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Dragged Across Concrete

It’s difficult to ignore the craftsmanship and performances in Dragged Across Concrete simply because you don’t like some of its darker themes or feel like…

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Nemes' suggestive, impressionistic approach takes some getting used to, but Sunset is worth the extra effort.

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Ballad of Narayama

"The Ballad of Narayama" is a Japanese film of great beauty and elegant artifice, telling a story of startling cruelty. What a space it opens…

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Bilal: A New Breed of Hero

Bilal: A New Breed of Hero Movie Review

“Bilal: A New Breed of Hero” is an animated story about a culture and a piece of history we don’t often see, told from a region and a perspective that’s underrepresented in mainstream film. It’s an inspiring tale based on true events with a worthwhile message about finding your voice and asserting your identity.

If only it were good.

The debut feature from director and co-writer Khurram H. Alavi (and the first film from Dubai-based Barajoun Entertainment) offers individual moments of beauty and it boasts a solid voice cast, led by Adewale Akinnuoye-Agbaje, Ian McShane and Jacob Latimore. But the character design is so stiff and unnatural that it’s frequently creepy, which is not only a distraction but also an impediment to the emotional connection the film clearly seeks. Background details can be quite lovely in their photorealism: streaks of light through an open window, the pattern on a tile floor or the tactile nature of a horse’s mane. A couple of overhead shots of massive battles in the desert stand out. But the faces resemble the results of early performance capture technology—think Robert Zemeckis’ “The Polar Express,” groundbreaking though it was—rendering them with little or no expression. And that’s a problem when “Bilal” means to stir something profound within us.


The intentions are honorable, for sure, but the execution is awkward, not just visually but tonally. In telling the (fictionalized) story of a 7th century slave who dared to follow his own beliefs and become an important figure in the Islamic faith, Alavi jumps around between action, comedy and drama in jarring fashion. And while his script (which he co-wrote with four other people, including co-director Ayman Jamal) follows the central character from the time he’s a plucky boy until he grows into a heroic man, “Bilal” is way too intense and violent for younger viewers, which seems like a missed opportunity to reach the widest possible audience.

As told here, Bilal ibn Rabah (voiced as a boy by Andre Robinson and as a teen by Latimore) was born into slavery alongside his sister, Ghufaira (China Anne McClain). When we first see him, he’s play-acting in the yard that he’s a great warrior on a makeshift horse, which Alavi intercuts with dark and ferocious imagery of a real battle on horseback. Then it’s back to happy pretend time in the sunshine. Then the kids watch tearfully as marauders strip their mother away from them. This uneasy mix of humor, suspense and violence plagues the film throughout.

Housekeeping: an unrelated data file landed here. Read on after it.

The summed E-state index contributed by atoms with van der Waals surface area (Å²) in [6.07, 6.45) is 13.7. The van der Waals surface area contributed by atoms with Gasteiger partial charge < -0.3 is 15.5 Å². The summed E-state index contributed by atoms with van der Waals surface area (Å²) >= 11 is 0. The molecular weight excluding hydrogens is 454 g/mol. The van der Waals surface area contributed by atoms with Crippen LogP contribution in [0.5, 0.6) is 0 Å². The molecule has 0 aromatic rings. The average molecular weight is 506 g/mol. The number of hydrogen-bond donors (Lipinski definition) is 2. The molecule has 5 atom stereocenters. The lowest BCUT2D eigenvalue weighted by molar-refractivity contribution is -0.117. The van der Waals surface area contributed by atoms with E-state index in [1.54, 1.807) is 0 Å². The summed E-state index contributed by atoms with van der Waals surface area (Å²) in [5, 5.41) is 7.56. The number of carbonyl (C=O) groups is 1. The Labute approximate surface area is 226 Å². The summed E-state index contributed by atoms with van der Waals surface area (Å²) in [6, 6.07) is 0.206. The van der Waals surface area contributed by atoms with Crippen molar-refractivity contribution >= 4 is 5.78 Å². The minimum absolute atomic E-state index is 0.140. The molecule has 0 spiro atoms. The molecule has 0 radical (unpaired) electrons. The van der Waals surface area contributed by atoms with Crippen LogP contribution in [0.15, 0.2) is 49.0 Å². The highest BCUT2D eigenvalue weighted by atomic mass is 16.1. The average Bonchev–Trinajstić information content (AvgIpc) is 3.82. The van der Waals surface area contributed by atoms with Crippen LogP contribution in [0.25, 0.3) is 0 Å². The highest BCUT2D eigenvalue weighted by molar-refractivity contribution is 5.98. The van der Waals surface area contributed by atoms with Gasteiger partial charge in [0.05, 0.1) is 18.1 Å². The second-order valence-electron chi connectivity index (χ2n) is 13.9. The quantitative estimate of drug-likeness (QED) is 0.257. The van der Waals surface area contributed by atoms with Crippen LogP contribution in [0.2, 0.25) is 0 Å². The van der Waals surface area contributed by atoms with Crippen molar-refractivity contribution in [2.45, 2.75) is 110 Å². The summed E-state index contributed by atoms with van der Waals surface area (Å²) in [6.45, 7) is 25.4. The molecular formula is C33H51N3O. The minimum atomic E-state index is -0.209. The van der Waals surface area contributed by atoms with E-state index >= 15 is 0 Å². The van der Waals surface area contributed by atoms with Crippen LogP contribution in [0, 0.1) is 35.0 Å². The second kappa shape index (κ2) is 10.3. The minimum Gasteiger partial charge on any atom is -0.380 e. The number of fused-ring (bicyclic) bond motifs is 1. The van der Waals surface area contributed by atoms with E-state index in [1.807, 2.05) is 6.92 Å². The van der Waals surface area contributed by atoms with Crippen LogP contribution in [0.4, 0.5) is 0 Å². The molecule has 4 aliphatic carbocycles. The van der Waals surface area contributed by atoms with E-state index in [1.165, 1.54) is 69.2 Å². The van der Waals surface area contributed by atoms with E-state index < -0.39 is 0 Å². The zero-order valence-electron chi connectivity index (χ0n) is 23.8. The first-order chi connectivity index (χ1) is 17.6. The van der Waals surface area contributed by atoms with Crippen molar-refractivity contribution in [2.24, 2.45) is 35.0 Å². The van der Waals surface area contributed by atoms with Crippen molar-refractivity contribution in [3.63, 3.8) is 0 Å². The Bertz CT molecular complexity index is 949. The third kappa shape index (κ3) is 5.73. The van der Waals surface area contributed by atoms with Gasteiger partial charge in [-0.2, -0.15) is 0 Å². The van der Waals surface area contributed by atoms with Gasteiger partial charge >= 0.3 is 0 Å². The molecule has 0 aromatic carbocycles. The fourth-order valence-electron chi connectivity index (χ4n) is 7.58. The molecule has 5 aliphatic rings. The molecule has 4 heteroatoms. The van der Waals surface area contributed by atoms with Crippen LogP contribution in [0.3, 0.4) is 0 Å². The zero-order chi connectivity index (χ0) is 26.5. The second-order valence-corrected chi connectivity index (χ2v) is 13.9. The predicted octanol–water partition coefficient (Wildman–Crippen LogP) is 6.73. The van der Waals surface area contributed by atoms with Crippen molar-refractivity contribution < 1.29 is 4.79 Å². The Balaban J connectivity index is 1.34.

Bilal is sold to Umayyah (McShane), a wealthy trader in Hejaz (which, in the present day, is the holy land in the western part of Saudi Arabia). But as he grows older (and is voiced resonantly as a man by Akinnuoye-Agbaje), he increasingly dares to voice his beliefs, which include a monotheism that seems threatening during a time when others worshipped idols. And his history of standing up to Umayyah’s one-dimensionally villainous son, Safwan (Mick Wingert), often leaves him chained, beaten, whipped and—in one particularly disturbing scene—crushed beneath a giant boulder. (Again, parents, I can’t reiterate this enough: Even though “Bilal” is animated and its clunky dialogue often overexplains everything, it is really not for kids. I’m glad I didn’t watch it with my 8-year-old son—and he’s seen “Dunkirk.”)

With the help of the warrior Hamza (Dave B. Mitchell), who becomes his trainer and guide, Bilal fights to free himself from slavery. Eventually, he becomes an inspirational figure to many, preaching the importance of equality and inclusiveness. Those words are more relevant now than ever, nearly 1,400 years later, especially when it comes to the treatment of Muslims around the world. “Bilal” makes you wish it had delivered its valuable message more elegantly.


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